Lenny Bruce Riffs and Rants on Injustice and Hypocrisy in One of His Final Performances (NSFW)

We can remem­ber Lenny Bruce as a mas­ter­ful social crit­ic or as one of the edgi­est, most orig­i­nal come­di­ans of the late-50s/ear­ly 60s. Or both, since both sides of him were always present in the live per­for­mances pre­served on film and tape. Born Leonard Alfred Schnei­der in Long Island, Bruce came from a show­biz fam­i­ly, in a way; his moth­er was a per­former and a sup­port­er of his stage ambi­tions. But, after his dis­charge from the Navy (for a per­for­mance in drag, among oth­er things), his New York act evolved quick­ly from celebri­ty impres­sions and bur­lesque to a more per­son­al­ized and bit­ing satire that cut through the gen­teel silences around racism, reli­gious intol­er­ance, drugs, pol­i­tics, sex­u­al­i­ty, and Jew­ish­ness in Amer­i­ca. Sprin­kled lib­er­al­ly with Yid­dishisms, hip beat expres­sions, and top­i­cal riffs, Bruce’s jazz-inflect­ed act could swing wild­ly from gid­dy falset­to exu­ber­ance to heart­break­ing down­beat lament in a mat­ter of min­utes. Per­haps nowhere is this high­wire act bet­ter doc­u­ment­ed than in the record­ing of his 1961 per­for­mance at New York’s Carnegie Hall, which he gave at mid­night in a bliz­zard to a devot­ed audi­ence of near­ly 3,000.

The Carnegie Hall con­cert marked the height of his career, after which his sad decline began. Lat­er that year, he was arrest­ed in San Fran­cis­co for obscen­i­ty. He was acquit­ted, but this began the years-long bat­tle in courts, includ­ing two Supreme Court appeals, on sim­i­lar charges (dra­ma­tized in the excel­lent biopic Lenny, with Dustin Hoff­man as Bruce). The legal bat­tles bank­rupt­ed Bruce, and exhaust­ed and demor­al­ized him; he stood as a defend­er of the right to free expres­sion and the need for peo­ple like him, whether just “enter­tain­ers” or seri­ous satirists, to hold pow­er to account and mock its thread­bare con­tra­dic­tions, but he so pro­found­ly rubbed the legal sys­tem the wrong way that he didn’t stand a chance.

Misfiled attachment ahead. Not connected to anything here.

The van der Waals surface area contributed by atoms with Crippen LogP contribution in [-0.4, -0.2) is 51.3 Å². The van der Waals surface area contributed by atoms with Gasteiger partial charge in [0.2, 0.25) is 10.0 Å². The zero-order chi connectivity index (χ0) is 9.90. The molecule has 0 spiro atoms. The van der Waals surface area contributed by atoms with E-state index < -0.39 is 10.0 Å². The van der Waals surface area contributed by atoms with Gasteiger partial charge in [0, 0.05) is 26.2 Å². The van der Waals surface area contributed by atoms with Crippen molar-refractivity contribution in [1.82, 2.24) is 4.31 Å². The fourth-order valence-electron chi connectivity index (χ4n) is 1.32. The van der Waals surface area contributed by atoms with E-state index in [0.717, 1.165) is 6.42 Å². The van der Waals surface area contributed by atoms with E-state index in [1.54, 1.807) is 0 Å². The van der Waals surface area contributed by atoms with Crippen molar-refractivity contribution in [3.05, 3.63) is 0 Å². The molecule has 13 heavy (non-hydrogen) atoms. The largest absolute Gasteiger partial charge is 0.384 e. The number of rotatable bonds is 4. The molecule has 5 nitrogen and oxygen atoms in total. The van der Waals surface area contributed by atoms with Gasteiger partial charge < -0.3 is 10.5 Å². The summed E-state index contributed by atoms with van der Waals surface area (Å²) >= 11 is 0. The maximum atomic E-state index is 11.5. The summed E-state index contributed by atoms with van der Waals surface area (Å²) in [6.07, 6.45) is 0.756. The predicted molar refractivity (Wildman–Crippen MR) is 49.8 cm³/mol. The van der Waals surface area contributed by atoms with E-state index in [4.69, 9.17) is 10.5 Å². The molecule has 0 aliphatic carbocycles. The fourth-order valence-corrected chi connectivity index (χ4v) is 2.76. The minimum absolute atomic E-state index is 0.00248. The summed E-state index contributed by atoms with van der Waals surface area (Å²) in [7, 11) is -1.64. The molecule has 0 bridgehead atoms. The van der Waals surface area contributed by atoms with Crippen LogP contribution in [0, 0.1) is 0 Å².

By 1966, Bruce could not gig out­side San Fran­cis­co. One of his final per­for­mances (above) before his death from over­dose sees him rehears­ing his legal bat­tles. He is embit­tered, angry, some might say obsessed, some might say right­eous, but he’s still in top form, even if there may be more of Bruce the crit­ic than Bruce the enter­tain­er here. Lenny Bruce has been mourned and cel­e­brat­ed by comedic giants like George Car­lin, Richard Pry­or, and Bill Hicks and musi­cians like Nico, Dylan, and R.E.M. But it some­times seems that his name gets more press than his work. So, get to know Lenny Bruce. Watch the per­for­mance above, but also lis­ten to the bril­liant Carnegie Hall con­cert (avail­able in 7 parts on YouTube). And thank him every time a com­ic gets away with cross­ing social bound­aries with impuni­ty. He wore the sys­tem down so that the Car­lins and Pry­ors could break it wide open.

Josh Jones is a writer and schol­ar cur­rent­ly com­plet­ing a dis­ser­ta­tion on land­scape, lit­er­a­ture, and labor.

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